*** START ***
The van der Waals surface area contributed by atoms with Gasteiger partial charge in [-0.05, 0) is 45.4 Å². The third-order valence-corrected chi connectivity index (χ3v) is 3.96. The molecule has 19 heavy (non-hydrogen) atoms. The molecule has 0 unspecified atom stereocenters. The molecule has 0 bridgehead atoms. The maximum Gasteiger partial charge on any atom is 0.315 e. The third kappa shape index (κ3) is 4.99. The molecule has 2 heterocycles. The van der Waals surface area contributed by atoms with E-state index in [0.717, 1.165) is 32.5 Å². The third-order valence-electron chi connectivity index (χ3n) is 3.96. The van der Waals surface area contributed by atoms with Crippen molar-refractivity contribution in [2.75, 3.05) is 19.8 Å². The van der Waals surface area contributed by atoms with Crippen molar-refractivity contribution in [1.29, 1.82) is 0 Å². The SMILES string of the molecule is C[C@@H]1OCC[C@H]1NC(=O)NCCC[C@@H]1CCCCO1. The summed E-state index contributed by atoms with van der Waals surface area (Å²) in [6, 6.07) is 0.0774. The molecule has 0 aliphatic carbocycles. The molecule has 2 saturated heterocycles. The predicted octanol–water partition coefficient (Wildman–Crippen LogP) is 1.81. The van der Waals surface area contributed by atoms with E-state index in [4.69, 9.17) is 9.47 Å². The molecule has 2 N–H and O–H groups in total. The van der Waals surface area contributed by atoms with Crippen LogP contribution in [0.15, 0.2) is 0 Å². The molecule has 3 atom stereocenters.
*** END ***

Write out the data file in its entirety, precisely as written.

The van der Waals surface area contributed by atoms with Gasteiger partial charge in [-0.05, 0) is 45.4 Å². The third-order valence-corrected chi connectivity index (χ3v) is 3.96. The molecule has 19 heavy (non-hydrogen) atoms. The molecule has 0 unspecified atom stereocenters. The molecule has 0 bridgehead atoms. The maximum Gasteiger partial charge on any atom is 0.315 e. The third kappa shape index (κ3) is 4.99. The molecule has 2 heterocycles. The van der Waals surface area contributed by atoms with E-state index in [0.717, 1.165) is 32.5 Å². The third-order valence-electron chi connectivity index (χ3n) is 3.96. The van der Waals surface area contributed by atoms with Crippen molar-refractivity contribution in [2.75, 3.05) is 19.8 Å². The van der Waals surface area contributed by atoms with Crippen molar-refractivity contribution in [1.29, 1.82) is 0 Å². The SMILES string of the molecule is C[C@@H]1OCC[C@H]1NC(=O)NCCC[C@@H]1CCCCO1. The summed E-state index contributed by atoms with van der Waals surface area (Å²) in [6, 6.07) is 0.0774. The molecule has 0 aliphatic carbocycles. The molecule has 2 saturated heterocycles. The predicted octanol–water partition coefficient (Wildman–Crippen LogP) is 1.81. The van der Waals surface area contributed by atoms with E-state index in [4.69, 9.17) is 9.47 Å². The molecule has 2 N–H and O–H groups in total. The van der Waals surface area contributed by atoms with Crippen LogP contribution in [0.15, 0.2) is 0 Å². The molecule has 3 atom stereocenters.